From School Library Journal
Gr 5-8-In this highly enjoyable novel, middle-schooler Hailee Richardson is embarrassed by her garage-sale bicycle, her clothes from Goodwill, and her father's job cleaning carpets. But when her parents win millions in the lottery, her life changes dramatically, and not always for the better. Hailee loves her new cell phone and even reluctantly grows to like her new private school. Her relationship with her longtime best friend becomes strained, however, as Hailee tries to win over her wealthy classmates. She once envied Amanda, who had a beautiful bicycle, but now worries that her old friend will embarrass her. Then Nikki, a girl from her new school, drags Hailee into questionable situations, asking her to ditch school, cheat on a quiz, and even egg another student's house. While Hailee's family enjoys their newfound wealth, the money also brings somewhat predictable problems. Tensions mount toward a moving climax; Hailee learns lessons that will come as no surprise but are satisfying nonetheless. Readers who are not quite ready for the serious problems of more graphic YA novels will enjoy this rather lighthearted story-the "bad girl" is not all that bad, and Hailee triumphs over the "mean girls" while realizing that she has not behaved well herself. This is a solid and pleasurable exploration of friendship, materialism, and how money can change everything.-Miranda Doyle, Lake Oswego School District, OR α(c) Copyright 2011. Library Journals LLC, a wholly owned subsidiary of Media Source, Inc. No redistribution permitted.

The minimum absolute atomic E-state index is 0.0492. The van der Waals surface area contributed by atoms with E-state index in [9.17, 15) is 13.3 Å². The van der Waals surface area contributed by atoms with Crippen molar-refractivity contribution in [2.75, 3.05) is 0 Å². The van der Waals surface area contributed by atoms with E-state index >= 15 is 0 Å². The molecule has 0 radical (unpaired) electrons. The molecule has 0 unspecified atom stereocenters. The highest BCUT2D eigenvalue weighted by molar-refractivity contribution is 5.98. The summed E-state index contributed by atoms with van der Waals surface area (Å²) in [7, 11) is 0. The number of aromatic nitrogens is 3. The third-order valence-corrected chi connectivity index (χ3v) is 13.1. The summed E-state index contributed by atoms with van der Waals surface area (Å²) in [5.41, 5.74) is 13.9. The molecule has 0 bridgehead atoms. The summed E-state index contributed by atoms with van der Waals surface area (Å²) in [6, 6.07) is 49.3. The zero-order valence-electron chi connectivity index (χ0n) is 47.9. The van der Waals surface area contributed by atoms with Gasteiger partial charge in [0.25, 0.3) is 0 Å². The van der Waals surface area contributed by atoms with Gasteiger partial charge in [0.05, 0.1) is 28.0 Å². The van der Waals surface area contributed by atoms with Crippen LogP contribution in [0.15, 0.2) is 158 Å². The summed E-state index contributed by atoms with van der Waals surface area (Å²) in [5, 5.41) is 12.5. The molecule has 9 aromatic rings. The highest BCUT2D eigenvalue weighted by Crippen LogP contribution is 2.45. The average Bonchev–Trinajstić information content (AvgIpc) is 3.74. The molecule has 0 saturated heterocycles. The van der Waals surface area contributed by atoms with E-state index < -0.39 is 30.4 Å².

Hailee Richardson is on the lower rung of her neighborhood’s economic ladder, but things take a turn when her parents win the lottery. Though Hailee sees big houses and a horse in her future, the story plays out more realistically. While three million dollars is a lot of money, it’s set up to come in installments over decades, so a new lifestyle isn’t in the works, except for one thing. When Hailee learns that her parents are transferring her to the exclusive Magnolia Academy, she tries to fight it, but soon enough she becomes intrigued with what it offers, even as she tries to redefine her relationship with her neighborhood BFF. Haworth does an excellent job of portraying the modern kid’s life (cell phones, Facebook) mixed with evergreen problems like trying to fit in with the popular crowd and cheating on tests. She also makes the smart decision to have the lottery win be a plot point that propels the story into places that will interest kids most, rather than its center. The fact that religion plays quietly and comfortably into the narrative is another plus. Grades 4-7. --Ilene Cooper